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Democratic FederalismThe Economics, Politics, and Law of Federal Governance$
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Robert Inman and Daniel L. Rubinfeld

Print publication date: 2020

Print ISBN-13: 9780691202129

Published to Princeton Scholarship Online: January 2021

DOI: 10.23943/princeton/9780691202129.001.0001

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PRINTED FROM PRINCETON SCHOLARSHIP ONLINE (www.princeton.universitypressscholarship.com). (c) Copyright Princeton University Press, 2021. All Rights Reserved. An individual user may print out a PDF of a single chapter of a monograph in PRSO for personal use.date: 24 October 2021

Economic Federalism

Economic Federalism

Chapter:
(p.37) 2 Economic Federalism
Source:
Democratic Federalism
Author(s):

Robert P. Inman

Daniel L. Rubinfeld

Publisher:
Princeton University Press
DOI:10.23943/princeton/9780691202129.003.0002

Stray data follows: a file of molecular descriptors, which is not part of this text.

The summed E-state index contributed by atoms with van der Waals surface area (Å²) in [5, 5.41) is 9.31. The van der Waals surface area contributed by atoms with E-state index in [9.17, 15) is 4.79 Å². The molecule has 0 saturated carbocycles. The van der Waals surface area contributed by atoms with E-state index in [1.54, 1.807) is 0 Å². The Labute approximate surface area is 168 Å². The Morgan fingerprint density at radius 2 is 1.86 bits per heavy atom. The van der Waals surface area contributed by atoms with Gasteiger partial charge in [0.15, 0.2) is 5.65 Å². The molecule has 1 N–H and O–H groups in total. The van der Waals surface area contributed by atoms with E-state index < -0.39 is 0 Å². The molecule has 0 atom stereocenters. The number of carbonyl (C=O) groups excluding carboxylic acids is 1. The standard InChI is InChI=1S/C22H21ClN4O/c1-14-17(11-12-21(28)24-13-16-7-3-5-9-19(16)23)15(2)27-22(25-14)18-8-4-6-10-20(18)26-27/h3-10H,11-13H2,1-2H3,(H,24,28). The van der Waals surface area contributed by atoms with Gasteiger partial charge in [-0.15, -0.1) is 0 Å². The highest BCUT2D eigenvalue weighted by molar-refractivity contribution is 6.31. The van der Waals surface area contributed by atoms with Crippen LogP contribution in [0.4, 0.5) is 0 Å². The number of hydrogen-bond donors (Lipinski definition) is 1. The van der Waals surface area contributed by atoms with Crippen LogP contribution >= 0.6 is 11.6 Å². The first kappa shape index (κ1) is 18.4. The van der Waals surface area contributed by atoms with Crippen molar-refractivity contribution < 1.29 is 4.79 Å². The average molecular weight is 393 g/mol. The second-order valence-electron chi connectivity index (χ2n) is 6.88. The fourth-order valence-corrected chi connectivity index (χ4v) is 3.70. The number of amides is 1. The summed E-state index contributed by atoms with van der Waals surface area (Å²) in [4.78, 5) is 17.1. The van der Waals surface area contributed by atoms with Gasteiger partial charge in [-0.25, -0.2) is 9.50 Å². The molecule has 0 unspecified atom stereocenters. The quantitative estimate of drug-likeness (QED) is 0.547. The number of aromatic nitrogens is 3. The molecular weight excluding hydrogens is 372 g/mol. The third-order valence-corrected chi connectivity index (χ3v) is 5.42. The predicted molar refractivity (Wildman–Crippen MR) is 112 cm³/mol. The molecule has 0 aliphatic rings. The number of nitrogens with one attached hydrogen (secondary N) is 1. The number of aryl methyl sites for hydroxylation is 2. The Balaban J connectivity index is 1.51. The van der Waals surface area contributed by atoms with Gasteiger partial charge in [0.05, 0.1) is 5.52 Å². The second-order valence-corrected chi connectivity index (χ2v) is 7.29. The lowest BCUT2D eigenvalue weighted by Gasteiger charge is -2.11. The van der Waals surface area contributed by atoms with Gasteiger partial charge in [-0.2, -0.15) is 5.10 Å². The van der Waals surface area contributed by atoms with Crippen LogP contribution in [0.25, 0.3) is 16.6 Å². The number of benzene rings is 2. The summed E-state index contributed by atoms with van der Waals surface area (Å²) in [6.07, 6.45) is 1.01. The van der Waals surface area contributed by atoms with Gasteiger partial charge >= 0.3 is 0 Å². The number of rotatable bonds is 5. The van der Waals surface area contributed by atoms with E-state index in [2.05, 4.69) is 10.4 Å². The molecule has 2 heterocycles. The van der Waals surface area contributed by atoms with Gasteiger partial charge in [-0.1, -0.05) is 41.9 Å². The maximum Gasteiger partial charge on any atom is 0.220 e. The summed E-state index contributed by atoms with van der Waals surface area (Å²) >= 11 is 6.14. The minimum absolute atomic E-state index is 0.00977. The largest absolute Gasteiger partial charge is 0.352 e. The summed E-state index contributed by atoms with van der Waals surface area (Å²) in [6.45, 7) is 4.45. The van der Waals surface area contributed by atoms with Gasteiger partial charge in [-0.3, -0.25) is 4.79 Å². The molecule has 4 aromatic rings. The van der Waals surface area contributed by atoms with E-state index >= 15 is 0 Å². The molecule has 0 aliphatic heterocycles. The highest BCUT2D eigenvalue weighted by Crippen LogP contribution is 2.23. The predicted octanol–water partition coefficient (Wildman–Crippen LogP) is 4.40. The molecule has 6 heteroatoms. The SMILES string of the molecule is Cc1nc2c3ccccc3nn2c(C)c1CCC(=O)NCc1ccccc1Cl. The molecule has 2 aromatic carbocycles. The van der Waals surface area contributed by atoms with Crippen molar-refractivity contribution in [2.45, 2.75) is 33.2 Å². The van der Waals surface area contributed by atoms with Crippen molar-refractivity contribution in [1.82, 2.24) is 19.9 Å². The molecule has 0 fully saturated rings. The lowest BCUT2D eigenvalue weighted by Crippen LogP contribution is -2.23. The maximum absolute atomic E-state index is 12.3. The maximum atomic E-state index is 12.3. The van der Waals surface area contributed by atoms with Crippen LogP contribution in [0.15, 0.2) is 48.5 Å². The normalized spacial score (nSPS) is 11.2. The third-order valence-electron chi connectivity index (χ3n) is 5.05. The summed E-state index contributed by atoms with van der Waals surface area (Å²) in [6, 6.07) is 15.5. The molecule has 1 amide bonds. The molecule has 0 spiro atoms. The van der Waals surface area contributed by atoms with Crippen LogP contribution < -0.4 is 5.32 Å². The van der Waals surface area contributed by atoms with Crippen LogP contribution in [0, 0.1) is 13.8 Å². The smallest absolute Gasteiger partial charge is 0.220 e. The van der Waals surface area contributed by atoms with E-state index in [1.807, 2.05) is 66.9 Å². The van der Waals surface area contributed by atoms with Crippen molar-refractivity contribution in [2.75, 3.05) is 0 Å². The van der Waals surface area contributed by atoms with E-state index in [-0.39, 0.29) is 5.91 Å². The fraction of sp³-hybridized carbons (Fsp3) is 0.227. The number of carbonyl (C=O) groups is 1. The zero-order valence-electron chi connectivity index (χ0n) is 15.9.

This chapter examines, both theoretically and empirically, the causal connections from multiple local and provincial governments and their local assignment of revenues and services to the three goals of economic efficiency, political participation, and the protection of rights and liberties. Economic Federalism does not require the direct representation of provincial or local governments within the central government. Rather, the central government is managed by a single leader, a president, elected nationally. The president makes and implements all national policies. The chapter then reviews the theory and evidence as to the performance of competitive lower-tier governments and finds that allowing citizens variety and choice provides significant economic benefits in efficiency and growth. Matters are less clear for how Economic Federalism might perform against the goals of democratic participation and the protection of rights and liberties.

Keywords:   local governments, provincial governments, economic efficiency, political participation, protection of rights, protection of liberties, Economic Federalism, central government, president, lower-tier governments

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